It is one thing to think that a company like Massey Energy is cheating safety regulations. It is quite another to find out that they kept two different sets of safety books. That is a crime in and of itself. Here is hoping it leads to a RICO case and charges of Felony Murder for Don Blankenship and everyone who helped kill 29 miners just for a little extra profit.
|By: Bill Egnor Wednesday June 29, 2011 6:38 am|
|By: Gregg Levine Friday March 25, 2011 7:57 am|
The Triangle Shirtwaist Factory fire, one of America’s most horrific industrial accidents, happened 100 years ago today, on March 11, 1911. Though New York City’s fire department arrived on the scene within two minutes of the call, the fire at this “modern” high rise at the corner of Washington Pl. and Greene St. still claimed the lives of 146 people, most of them young women and teenage girls. Some were burned, some died of smoke inhalation, some were crushed pushing for the exits, some fell from a faulty fire escape, and some jumped nine stories in an attempt to escape the flames.
It was a catastrophic, once-in-a-lifetime failure of what were considered more than ample emergency response systems. No one could have possibly anticipated. . . .
|By: David Dayen Thursday January 13, 2011 12:45 pm|
Today, the EPA flat-out revoked the permit for one of the largest mountaintop removal projects in the nation.
|By: Michael Whitney Sunday May 2, 2010 2:00 pm|
A coal mine saddled with unsafe conditions. Wealthy mine owners willfully ignorant of safety violations and unventilated toxic gasses threatening miners. And government officials unable to hold the mines to the most basic safety standards. It all led to the deaths of dozens of miners caught in an underground explosion.
But this isn’t the Upper Big Branch Mine in West Virginia. It’s a World War Two era mine explosion in Montana.
“Goodbye Wives and Daughters,” by Susan Kushner Resnick, is the thorough account of the 1943 coal mine explosion in Bearcreek, Montana that killed 74 miners.
|By: Jason Rosenbaum Friday April 30, 2010 4:50 pm|
It’s criminal investigation week! Not only is the DOJ investigating Goldman Sachs, but the FBI has launched a bribery investigation into Massey Energy, the owner of the Upper Big Branch Mine and a company that regularly condones what amounts to serial murder by negligence.
|By: dakine01 Monday April 19, 2010 7:29 pm|
Retired Admiral Inman, Member of Massey Coal Board of Directors, sees no reason to fire Don Blankenship. Open your eyes, Admiral; it’s called “dereliction of duty.”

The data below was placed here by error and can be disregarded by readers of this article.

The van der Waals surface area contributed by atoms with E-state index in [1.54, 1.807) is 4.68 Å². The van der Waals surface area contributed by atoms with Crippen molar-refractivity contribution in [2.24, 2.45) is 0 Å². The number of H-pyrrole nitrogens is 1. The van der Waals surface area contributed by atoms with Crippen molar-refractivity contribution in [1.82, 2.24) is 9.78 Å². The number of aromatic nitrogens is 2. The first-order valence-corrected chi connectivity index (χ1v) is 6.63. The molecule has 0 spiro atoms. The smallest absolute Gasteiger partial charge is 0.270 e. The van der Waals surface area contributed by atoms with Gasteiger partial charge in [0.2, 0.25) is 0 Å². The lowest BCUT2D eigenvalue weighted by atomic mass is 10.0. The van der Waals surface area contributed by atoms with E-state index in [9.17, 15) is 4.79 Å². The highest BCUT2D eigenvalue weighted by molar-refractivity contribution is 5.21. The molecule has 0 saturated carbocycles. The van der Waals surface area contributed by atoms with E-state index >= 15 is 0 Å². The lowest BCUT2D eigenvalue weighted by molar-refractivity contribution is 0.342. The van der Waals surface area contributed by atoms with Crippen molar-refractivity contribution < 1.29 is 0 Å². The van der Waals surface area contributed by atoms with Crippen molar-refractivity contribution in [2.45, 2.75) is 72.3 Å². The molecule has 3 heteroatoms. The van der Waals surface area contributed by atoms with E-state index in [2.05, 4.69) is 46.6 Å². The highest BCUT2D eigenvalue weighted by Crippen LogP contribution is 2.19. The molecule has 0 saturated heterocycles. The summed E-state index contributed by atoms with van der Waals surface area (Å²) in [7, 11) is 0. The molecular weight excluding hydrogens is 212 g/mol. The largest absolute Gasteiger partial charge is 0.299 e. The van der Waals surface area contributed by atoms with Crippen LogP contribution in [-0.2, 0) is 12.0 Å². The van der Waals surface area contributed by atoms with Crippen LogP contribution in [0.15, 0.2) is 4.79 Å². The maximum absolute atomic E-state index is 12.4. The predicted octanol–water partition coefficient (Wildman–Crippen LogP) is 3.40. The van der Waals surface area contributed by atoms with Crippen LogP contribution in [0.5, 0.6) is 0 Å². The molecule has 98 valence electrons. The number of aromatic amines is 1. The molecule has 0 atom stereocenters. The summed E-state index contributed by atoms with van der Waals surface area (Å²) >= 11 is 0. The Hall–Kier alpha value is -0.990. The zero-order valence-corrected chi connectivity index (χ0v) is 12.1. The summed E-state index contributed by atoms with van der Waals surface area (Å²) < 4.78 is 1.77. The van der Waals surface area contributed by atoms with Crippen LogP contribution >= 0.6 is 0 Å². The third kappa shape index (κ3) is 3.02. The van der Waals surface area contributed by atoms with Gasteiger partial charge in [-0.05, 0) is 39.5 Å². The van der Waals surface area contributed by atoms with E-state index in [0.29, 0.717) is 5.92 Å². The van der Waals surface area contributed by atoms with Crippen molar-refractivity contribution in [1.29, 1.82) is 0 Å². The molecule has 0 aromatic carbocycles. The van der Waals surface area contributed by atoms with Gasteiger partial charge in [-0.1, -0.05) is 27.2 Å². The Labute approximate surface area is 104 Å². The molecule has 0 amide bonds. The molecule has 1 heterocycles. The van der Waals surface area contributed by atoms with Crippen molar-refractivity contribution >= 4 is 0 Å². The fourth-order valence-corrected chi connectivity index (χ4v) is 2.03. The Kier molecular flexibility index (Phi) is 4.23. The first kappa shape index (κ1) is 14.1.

|By: Bill Egnor Saturday April 17, 2010 12:45 pm|
In the late afternoon of April 5th of this year, an explosion ripped through the Upper Big Branch Coal mine. It killed 29 of the 200 or so miners that were working underground that day. Mining is a dangerous business, especially coal mining where the material you are mining is the same material that holds up the roof. There is also the added problem that coal is carbon, and where there are large amounts of carbon there will be volatile hydrocarbons, specifically methane. A methane and or coal dust ignition is the likely cause of the explosion at the Upper Big Branch Mine.
|By: David Dayen Thursday April 8, 2010 5:55 pm|
President Obama just released a statement showing an extreme attentiveness to the Massey Energy mining disaster in Coalmont, West Virginia. He has called for an initial assessment report from federal mine safety officials next week, as well as action items for how to prevent accidents like the one that caused the greatest loss of life in over 25 years.
There’s a very simple way to make mining safer – put Don Blankenship and Massey Energy out of business.
|By: Michael Whitney Tuesday April 6, 2010 2:02 pm|
Don Blankenship is CEO of Massey Energy, the owner of the Upper Big Branch mine that exploded yesterday, killing at least 25 miners with four still missing in the mine. Blankenship is well known as a right-wing crackpot and global warming denier, but I want to paint just a brief picture with regard to this disaster
|By: David Dayen Tuesday April 6, 2010 6:55 am|
Overnight, the explosion at the Massey Energy mine in Raleigh County, West Virginia has gone from six dead to 25 dead, making it the worst mining disaster in over two decades. With only 200 employees, one out of every eight working at the site died in the explosion. And more are feared dead.